- Perhaps forensic linguistics holds the key: “an investigative technique that helps experts determine authorship by identifying quirks in a writer’s style. Advances in computer technology can now parse text with ever-finer accuracy.” Aspirant criminals: write blandly.
February 24, 2014 | by Dan Piepenbring
- The portraits of Carl Van Vechten: Henri Matisse, Gertrude Stein, Theodore Dreiser, F. Scott Fitzgerald, and more.
- “Even when he’s dead, as he is for much of the book, we feel that he’s still hovering right next to us, closer to us than our own clothes.” On grief, parallel universes, and Paul Murray’s Skippy Dies.
- “When you want a science fiction movie adapted into a novel that might be better than the original source material, you don’t fuck around. You speed dial Alan Dean Foster and send the check pronto.” The lost art of movie novelization. (Among the stranger films to become novels: Taxi Driver, Young Frankenstein, Deep Throat.)
- Attention, surrealist novelists in search of a conceit: a town in Holland has designed a village made exclusively for people with dementia.
- Or you can start your day with leather and handcuffs: Robert Mapplethorpe’s early Polaroids are here for you.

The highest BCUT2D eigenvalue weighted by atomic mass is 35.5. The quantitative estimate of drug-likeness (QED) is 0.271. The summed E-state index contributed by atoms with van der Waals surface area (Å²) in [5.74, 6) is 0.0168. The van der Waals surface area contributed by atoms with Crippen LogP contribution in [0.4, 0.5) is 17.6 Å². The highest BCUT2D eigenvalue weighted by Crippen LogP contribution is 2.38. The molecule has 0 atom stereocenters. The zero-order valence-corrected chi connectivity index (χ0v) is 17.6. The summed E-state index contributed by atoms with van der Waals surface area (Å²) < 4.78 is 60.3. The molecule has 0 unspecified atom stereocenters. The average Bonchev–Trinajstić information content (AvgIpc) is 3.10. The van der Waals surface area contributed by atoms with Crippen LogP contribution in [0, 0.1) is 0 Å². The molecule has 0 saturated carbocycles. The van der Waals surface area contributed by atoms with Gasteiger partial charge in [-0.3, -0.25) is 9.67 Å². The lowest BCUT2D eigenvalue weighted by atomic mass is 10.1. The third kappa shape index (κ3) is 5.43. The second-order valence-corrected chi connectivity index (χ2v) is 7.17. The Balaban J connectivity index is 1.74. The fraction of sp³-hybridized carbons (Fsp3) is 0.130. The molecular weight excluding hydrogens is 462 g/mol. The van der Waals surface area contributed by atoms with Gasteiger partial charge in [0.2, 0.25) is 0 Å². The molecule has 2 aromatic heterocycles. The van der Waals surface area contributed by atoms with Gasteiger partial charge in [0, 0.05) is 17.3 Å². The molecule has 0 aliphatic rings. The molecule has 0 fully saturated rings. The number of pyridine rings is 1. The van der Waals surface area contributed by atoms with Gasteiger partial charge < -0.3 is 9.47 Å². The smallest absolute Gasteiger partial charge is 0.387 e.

February 21, 2014 | by Dan Piepenbring
- “Is the goal so far away? / Far, how far no tongue can say, / Let us dream our dream today.” The worst poems by canonical writers. (Those lines are Tennyson’s—not his finest hour.)
- On the commercialization of nostalgia: “The memorial-industrial complex ensures that our past—our collective past—permeates our present.”
- How did Jeopardy! get its strange the-question-is-the-answer format? It was Merv Griffin’s doing.
- Aspiring writers: better to toil in obscurity. Studies show that literary prizes make books less popular. “Winning a prestigious prize in the literary world seems to go hand-in-hand with a particularly sharp reduction in ratings of perceived quality.”
- New behind-the-scenes footage from Full Metal Jacket shows Kubrick’s perfectionism in full force; “He labors to get just the right spacing between lime-covered actors playing corpses in an open grave.”
- Blunders—they’re a good thing!
February 20, 2014 | by Dan Piepenbring
- Why can some people remember their dreams while others can’t?
- And a note to perennial dreamers: positive thinking makes you less successful. In a two-year study of undergraduates, “those who harbored positive fantasies put in fewer job applications, received fewer job offers, and ultimately earned lower salaries.” And those were German students—not a people given to excessive sunniness. You can imagine what this means for Americans.
- The authors of old weather proverbs, on the other hand, were deeply pessimistic, especially about the omens of cats: “When cats sneeze it is a sign of rain. When cats lie on their head with mouth turned up expect a storm. When cats are snoring, foul weather follows.”
- One reason to attend your son’s football games: you may meet John Grisham there, and he may offer to be your mentor.
- “Italy’s relationship to modernity is very complicated … [The Futurists] try to do something new and not repeat what’s already been done, but in the end you can’t shake off 2,000+ years of art and culture.” On the Guggenheim’s new Italian Futurism exhibit.